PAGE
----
PITTSBURGH (KDKA) — Simone Baer came from Seattle to go to college in Pittsburgh.

At age 27, she’s still here.

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“I just really enjoy the energy here and the people,” says Baer. “And I want to be here and continue to help Pittsburgh go in the direction it’s going.”

That direction, says the 2010 census, is a region that is younger than it used to be.

It turns out that old myth that Pittsburgh is just an old city with lots of old people is simply untrue.

The number of young people between the ages of 20 and 35 are more than double those seniors over the age of 65. The number of older residents in Allegheny County dropped by more than 20,000 in the last 10 years from 225,000 seniors in 2000 to 205,000 in 2010.

The key is more young people. The number in their early 20s grew 22 percent in Pittsburgh, in part because local universities are growing.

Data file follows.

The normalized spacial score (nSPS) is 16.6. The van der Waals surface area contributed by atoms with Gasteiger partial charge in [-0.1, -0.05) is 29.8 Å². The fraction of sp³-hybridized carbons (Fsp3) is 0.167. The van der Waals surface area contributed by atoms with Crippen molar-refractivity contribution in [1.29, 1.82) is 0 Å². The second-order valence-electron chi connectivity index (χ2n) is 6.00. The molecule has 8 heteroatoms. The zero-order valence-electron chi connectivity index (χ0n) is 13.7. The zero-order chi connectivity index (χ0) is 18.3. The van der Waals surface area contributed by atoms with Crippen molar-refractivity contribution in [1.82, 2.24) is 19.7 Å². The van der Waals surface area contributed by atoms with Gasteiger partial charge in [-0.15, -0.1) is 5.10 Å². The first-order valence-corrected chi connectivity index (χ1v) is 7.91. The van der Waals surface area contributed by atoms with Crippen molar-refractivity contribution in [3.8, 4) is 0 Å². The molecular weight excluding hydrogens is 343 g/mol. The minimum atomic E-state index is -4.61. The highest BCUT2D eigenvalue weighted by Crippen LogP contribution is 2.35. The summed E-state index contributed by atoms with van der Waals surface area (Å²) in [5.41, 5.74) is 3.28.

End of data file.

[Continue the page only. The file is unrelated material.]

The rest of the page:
“We are attracting more young people who want to come to Pittsburgh because of the strength of our programs and because of what they know about the community,” says University of Pittsburgh Chancellor Mark Nordenberg.

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This dropped the median age from 35.5 years to 33.2, while cities like Cleveland and Cincinnati got older.

Erin Molchany who leads PUMP, the Pittsburgh Urban Magnet Project, says more diverse companies attract people.

“That’s exciting to young people,” she says. “That’s where young people want to be. They want to work there. They want to be part of that innovation.”

For a graduate student from Nebraska, it takes a job.

“I would be happy staying in Pittsburgh,” says Jessica Isaac. “But the job market will probably decide where I end up.”

Professor Sabina Deitrick says Pittsburgh’s job scene has improved since steel mills closed years ago.

“That’s the main reason why people left and that was jobs,” she says. “And one of the reasons people can stay now is our job growth isn’t so different from the rest of the country.”

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